By Eli McVey
Wholesale marijuana prices in Nevada increased sharply around the July 1 rollout of the state’s new recreational program, a week in which businesses faced stronger-than-anticipated demand and supply shortages caused by hiccups in the distribution process.
As the name implies, the four-week trailing average incorporates four weeks of pricing data to minimize the impact of any outlying data points, so actual wholesale price increases after the start of rec sales were even more dramatic.
For example, the single-week average price for a pound of wholesale marijuana in Nevada rose by $350 from June 30 to July 7 – a 15% jump.
Existing medical cannabis cultivators – the only producers of recreational marijuana permitted under Nevada’s so-called early start program – appeared ready to handle the influx of new adult-use customers as they ramped up production ahead of the program’s launch. The increased output initially drove down wholesale prices.
However, the launch was complicated by a legal entanglement between the state and an alcohol wholesalers group that, by law, holds the exclusive rights to transport rec marijuana from cultivators to retailers for 18 months.
A last-minute court ruling upheld the alcohol wholesalers’ exclusivity claim and prevented the state from issuing any recreational cannabis distributor licenses.
The development left medical marijuana growers and retailers licensed to participate in the early start program without a way to legally transport and receive adult-use product. It also caused some to question if early rec sales would even take place without any licensed distributors.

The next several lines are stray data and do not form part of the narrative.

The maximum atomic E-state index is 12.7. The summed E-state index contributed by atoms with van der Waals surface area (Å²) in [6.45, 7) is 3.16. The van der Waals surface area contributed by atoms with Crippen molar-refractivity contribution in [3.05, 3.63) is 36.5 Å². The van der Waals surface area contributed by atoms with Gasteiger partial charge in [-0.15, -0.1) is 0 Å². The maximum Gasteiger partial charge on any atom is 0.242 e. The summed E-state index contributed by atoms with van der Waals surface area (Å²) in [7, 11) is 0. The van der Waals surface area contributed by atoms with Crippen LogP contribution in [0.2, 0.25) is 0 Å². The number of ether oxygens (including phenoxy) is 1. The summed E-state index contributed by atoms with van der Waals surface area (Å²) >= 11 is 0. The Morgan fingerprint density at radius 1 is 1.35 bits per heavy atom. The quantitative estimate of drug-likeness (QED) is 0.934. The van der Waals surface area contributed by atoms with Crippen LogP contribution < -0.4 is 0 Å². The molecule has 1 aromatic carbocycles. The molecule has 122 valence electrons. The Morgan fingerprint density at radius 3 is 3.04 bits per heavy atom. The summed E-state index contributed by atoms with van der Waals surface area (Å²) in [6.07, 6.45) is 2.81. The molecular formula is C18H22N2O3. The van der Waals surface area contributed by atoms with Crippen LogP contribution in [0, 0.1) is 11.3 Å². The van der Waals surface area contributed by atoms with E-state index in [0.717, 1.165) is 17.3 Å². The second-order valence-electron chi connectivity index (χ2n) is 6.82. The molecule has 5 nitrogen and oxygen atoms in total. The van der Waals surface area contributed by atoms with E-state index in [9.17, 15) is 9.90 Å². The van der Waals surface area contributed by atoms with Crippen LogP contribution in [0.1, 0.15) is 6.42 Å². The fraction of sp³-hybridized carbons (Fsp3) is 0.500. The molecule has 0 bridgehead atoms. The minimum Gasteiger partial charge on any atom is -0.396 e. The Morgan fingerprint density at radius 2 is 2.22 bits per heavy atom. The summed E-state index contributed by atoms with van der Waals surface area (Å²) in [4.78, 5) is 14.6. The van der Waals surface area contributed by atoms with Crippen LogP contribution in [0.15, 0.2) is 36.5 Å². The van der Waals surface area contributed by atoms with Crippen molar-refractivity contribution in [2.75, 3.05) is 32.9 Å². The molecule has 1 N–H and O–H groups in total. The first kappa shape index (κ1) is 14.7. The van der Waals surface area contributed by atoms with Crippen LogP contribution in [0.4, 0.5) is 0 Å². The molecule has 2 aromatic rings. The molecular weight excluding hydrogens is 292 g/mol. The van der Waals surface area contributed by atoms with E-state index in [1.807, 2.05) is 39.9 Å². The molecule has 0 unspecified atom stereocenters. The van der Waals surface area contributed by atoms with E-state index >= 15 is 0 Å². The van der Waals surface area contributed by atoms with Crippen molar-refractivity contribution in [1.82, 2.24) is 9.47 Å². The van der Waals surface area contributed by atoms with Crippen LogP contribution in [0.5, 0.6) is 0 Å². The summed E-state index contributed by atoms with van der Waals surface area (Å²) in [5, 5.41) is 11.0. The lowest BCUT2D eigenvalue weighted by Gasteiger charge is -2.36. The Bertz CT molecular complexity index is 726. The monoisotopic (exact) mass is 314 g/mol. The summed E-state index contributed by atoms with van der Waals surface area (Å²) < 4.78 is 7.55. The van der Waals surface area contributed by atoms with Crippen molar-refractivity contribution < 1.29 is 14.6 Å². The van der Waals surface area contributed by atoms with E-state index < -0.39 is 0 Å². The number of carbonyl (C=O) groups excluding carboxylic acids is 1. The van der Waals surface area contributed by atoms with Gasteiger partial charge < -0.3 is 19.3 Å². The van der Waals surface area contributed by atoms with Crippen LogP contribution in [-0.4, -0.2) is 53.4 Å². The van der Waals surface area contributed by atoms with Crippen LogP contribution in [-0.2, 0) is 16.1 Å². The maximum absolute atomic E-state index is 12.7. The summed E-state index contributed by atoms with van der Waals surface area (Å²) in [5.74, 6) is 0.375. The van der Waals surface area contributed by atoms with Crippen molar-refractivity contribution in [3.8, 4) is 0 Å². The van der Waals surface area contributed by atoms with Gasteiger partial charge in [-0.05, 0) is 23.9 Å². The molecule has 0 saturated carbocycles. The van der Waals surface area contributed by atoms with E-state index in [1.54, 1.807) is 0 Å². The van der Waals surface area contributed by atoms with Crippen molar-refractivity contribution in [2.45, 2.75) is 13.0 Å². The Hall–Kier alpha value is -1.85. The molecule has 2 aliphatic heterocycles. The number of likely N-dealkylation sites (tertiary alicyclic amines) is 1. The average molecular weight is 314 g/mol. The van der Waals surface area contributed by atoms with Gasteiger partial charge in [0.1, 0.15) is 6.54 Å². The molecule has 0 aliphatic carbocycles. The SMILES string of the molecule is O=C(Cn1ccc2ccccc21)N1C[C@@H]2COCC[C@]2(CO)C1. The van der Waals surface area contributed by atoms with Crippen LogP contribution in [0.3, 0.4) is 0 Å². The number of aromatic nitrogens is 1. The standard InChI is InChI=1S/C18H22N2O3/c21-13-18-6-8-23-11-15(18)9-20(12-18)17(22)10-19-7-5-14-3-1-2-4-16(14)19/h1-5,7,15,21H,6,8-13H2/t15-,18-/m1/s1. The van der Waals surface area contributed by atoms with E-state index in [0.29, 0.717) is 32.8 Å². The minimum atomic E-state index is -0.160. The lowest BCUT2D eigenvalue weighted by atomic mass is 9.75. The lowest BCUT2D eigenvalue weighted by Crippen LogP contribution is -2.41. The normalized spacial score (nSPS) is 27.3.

But an emergency regulation signed shortly thereafter by Nevada’s governor permitted rec retailers to sell product remaining from existing MMJ inventory.
Under the regulation, however, dispensaries couldn’t procure additional product for the rec market until the distributor licensing dispute was resolved. So once the adult-use products a dispensary had on hand were gone, no more rec sales could take place.
Despite the setbacks, retailers believed they had enough inventory on hand to last several months and therefore could serve the recreational market while the state worked out the distribution issue.
The Cannabis Benchmarks data supports such a line of thinking, as no significant movement in wholesale prices took place throughout Nevada’s period of uncertainty.
But from the get-go – at 12:01 a.m. July 1 – retailers were overrun by customers eagerly awaiting the opportunity to purchase legal recreational marijuana.
While no official sales figures have been released, accounts from several dispensary owners suggest demand was much stronger than originally expected, with some stores even forced to turn away customers.
And wholesale cannabis prices – which had been waning for months – shot up immediately.
According to Cannabis Benchmarks, the highest price paid for a pound of wholesale marijuana during the week ending July 7 came in at $3,500 per pound, more than the top price paid in all of 2016.
With dispensaries running low on supplies much sooner than expected, state officials moved to alleviate the shortage by considering yet another emergency regulation to open the distribution licenses to a larger pool of applicants.
Shortly before regulators approved the new rule, the first distribution licenses were awarded to two alcohol wholesalers. Whether they can handle the demand of all 47 retailers participating in early rec sales is an open question, especially given how unexpectedly strong sales have been.
The unique nature of Nevada’s adult-use market – including the distribution complications – makes it difficult to predict how wholesale cannabis prices will shake out moving forward.
With Las Vegas alone drawing 40 million-plus visitors in 2016, tourists are expected to constitute a majority of the customer base – and their purchasing habits will be different than that of local customers.
As Cannabis Benchmarks CEO Jonathan Rubin describes it, Las Vegas’ marijuana retailers will experience a period of “elevated transient demand.”
Consumers are driven by novelty, and with a revolving door of new people visiting Nevada, the state’s unique position will exist much longer than usual.
Eli McVey can be reached at [email protected]